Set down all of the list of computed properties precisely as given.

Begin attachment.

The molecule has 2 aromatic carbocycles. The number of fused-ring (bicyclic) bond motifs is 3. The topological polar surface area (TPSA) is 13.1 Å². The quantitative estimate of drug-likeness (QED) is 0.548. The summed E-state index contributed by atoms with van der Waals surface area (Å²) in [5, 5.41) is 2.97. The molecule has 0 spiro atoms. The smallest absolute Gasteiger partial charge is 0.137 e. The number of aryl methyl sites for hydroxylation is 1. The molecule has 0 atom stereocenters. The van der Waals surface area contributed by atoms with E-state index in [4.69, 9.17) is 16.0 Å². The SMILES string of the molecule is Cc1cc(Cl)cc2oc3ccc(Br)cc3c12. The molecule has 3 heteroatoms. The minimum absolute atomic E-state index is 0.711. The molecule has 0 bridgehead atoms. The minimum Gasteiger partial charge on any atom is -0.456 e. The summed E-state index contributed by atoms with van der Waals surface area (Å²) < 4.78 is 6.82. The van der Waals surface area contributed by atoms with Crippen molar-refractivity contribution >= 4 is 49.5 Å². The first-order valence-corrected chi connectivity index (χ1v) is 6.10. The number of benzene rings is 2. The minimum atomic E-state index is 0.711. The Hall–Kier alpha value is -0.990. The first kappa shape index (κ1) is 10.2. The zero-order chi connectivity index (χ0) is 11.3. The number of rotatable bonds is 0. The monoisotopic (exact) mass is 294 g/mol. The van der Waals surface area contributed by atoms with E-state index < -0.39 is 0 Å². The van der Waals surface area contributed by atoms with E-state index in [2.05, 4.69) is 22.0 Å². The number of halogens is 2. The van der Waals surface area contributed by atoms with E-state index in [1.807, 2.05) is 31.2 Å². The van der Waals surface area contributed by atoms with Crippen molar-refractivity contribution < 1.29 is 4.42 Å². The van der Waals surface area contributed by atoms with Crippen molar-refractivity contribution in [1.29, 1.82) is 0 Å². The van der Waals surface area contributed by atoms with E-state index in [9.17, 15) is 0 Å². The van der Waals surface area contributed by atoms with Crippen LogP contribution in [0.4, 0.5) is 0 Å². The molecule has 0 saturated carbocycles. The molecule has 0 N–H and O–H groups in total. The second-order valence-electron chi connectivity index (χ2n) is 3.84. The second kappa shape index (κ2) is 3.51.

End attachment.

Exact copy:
The molecule has 2 aromatic carbocycles. The number of fused-ring (bicyclic) bond motifs is 3. The topological polar surface area (TPSA) is 13.1 Å². The quantitative estimate of drug-likeness (QED) is 0.548. The summed E-state index contributed by atoms with van der Waals surface area (Å²) in [5, 5.41) is 2.97. The molecule has 0 spiro atoms. The smallest absolute Gasteiger partial charge is 0.137 e. The number of aryl methyl sites for hydroxylation is 1. The molecule has 0 atom stereocenters. The van der Waals surface area contributed by atoms with E-state index in [4.69, 9.17) is 16.0 Å². The SMILES string of the molecule is Cc1cc(Cl)cc2oc3ccc(Br)cc3c12. The molecule has 3 heteroatoms. The minimum absolute atomic E-state index is 0.711. The molecule has 0 bridgehead atoms. The minimum Gasteiger partial charge on any atom is -0.456 e. The summed E-state index contributed by atoms with van der Waals surface area (Å²) < 4.78 is 6.82. The van der Waals surface area contributed by atoms with Crippen molar-refractivity contribution >= 4 is 49.5 Å². The first-order valence-corrected chi connectivity index (χ1v) is 6.10. The number of benzene rings is 2. The minimum atomic E-state index is 0.711. The Hall–Kier alpha value is -0.990. The first kappa shape index (κ1) is 10.2. The zero-order chi connectivity index (χ0) is 11.3. The number of rotatable bonds is 0. The monoisotopic (exact) mass is 294 g/mol. The van der Waals surface area contributed by atoms with E-state index < -0.39 is 0 Å². The van der Waals surface area contributed by atoms with E-state index in [2.05, 4.69) is 22.0 Å². The number of halogens is 2. The van der Waals surface area contributed by atoms with E-state index in [1.807, 2.05) is 31.2 Å². The van der Waals surface area contributed by atoms with Crippen molar-refractivity contribution < 1.29 is 4.42 Å². The van der Waals surface area contributed by atoms with Crippen molar-refractivity contribution in [1.29, 1.82) is 0 Å². The van der Waals surface area contributed by atoms with E-state index in [9.17, 15) is 0 Å². The van der Waals surface area contributed by atoms with Crippen LogP contribution in [0.4, 0.5) is 0 Å². The molecule has 0 saturated carbocycles. The molecule has 0 N–H and O–H groups in total. The second-order valence-electron chi connectivity index (χ2n) is 3.84. The second kappa shape index (κ2) is 3.51.